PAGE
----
We all know the Eels are like Sybil, so that they can play like crap to succumb to the otherwise pathetic Dogs, and then play brilliant attacking football to run the Chooks ragged. Before shutting up shop, in that same Chooks game, where Panthers or Storm might have gone on to make a cricket score. Mostly, the Eels finish within 10 points of their opposition, win or lose; and in a minority of cases, they win or lose big.
But whether the Eels win/lose by < 10, or win/lose by 30+, the big pattern at issue against the Bunnies is whether the Eels can avoid getting thrashed by 38+ points, which in the past few seasons has been part of a late season form slide.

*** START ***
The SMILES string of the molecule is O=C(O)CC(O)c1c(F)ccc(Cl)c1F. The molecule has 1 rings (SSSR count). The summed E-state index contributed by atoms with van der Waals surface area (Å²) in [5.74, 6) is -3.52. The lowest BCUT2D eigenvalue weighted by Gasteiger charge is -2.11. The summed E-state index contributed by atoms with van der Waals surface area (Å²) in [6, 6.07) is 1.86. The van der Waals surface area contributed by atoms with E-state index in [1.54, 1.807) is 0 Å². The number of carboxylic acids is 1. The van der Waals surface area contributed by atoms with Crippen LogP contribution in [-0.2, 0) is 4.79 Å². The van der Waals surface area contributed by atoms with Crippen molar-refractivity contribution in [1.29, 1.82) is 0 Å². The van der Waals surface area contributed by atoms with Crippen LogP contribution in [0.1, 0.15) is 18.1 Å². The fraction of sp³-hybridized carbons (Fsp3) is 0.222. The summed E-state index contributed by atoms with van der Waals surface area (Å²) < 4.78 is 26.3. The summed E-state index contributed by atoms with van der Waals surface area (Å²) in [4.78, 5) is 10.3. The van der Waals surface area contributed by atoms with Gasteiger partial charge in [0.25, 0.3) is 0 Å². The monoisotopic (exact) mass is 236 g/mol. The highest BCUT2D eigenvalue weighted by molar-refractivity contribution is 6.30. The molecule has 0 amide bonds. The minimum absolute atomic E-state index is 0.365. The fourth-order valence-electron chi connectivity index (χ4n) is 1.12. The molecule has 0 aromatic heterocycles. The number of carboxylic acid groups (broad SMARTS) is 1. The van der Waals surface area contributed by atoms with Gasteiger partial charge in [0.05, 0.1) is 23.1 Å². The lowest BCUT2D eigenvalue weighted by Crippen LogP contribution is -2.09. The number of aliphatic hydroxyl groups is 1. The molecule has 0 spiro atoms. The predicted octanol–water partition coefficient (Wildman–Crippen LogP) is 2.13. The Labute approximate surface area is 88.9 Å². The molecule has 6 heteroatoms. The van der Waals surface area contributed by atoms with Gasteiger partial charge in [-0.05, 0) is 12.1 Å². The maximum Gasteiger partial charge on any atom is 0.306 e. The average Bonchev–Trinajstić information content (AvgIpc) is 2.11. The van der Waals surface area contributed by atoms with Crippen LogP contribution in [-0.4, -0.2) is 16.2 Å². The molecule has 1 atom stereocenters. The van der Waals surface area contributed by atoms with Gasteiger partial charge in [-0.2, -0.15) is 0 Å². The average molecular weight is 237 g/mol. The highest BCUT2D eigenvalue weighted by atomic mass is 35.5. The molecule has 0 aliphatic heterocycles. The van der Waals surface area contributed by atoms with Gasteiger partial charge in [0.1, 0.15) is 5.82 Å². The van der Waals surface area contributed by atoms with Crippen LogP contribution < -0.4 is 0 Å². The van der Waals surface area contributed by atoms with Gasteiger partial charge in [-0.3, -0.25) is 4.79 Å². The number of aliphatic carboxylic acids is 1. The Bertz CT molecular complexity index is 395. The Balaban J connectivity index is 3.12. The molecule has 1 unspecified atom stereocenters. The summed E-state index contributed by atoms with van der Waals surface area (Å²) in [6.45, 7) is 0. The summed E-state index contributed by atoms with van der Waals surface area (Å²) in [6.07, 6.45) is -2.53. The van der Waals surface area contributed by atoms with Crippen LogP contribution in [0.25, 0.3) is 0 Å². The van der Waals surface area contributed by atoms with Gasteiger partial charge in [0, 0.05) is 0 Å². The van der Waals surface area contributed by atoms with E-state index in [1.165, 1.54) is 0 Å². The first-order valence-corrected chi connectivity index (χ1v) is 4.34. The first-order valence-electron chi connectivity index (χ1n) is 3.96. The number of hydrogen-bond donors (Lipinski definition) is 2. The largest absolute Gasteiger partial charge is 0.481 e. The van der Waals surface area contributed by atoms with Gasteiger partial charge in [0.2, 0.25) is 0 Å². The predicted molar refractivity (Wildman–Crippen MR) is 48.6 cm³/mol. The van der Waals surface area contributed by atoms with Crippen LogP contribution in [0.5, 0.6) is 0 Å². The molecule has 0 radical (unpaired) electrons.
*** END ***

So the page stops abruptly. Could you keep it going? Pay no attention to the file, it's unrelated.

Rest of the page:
How did Phil break the cycle? Phil’s love interest is his producer Rita Hanson (Andie MacDowell). Once Phil realizes he is repeating the same day over and over again, he goes through a cycle. First of moral abandonment, like punching his old classmate or driving on train tracks; converting hopelessness into fun. Then of depression, like leaping out of windows or stepping in the way of trucks; converting despair into self-destruction. But then he thinks maybe his own personal groundhog day is a chance to romance Rita. It does not go well for some time, until he learns to listen. Has Phil changed? Not really, because part of the point of Groundhog Day is to ask about whether we can change unless we want to be better? Late in the movie Phil thus says to Rita “when you stand in the snow, you look like an angel”. It is not clear that Phil loves Rita, only that he is now capable of seeing the angel; that is, capable of being a little less cynical, a little more capable of seeing the bigger picture around himself. Phil has not really changed; he has just become a better version of himself. Maybe that’s the path forward for the Eels as well? Maybe they cannot reinvent themselves, but instead, just become a better version of themselves, attacking in scintillating and adventurous fashion but also being prepared to be patient in defense? Hopefully within the one game. Go Eels.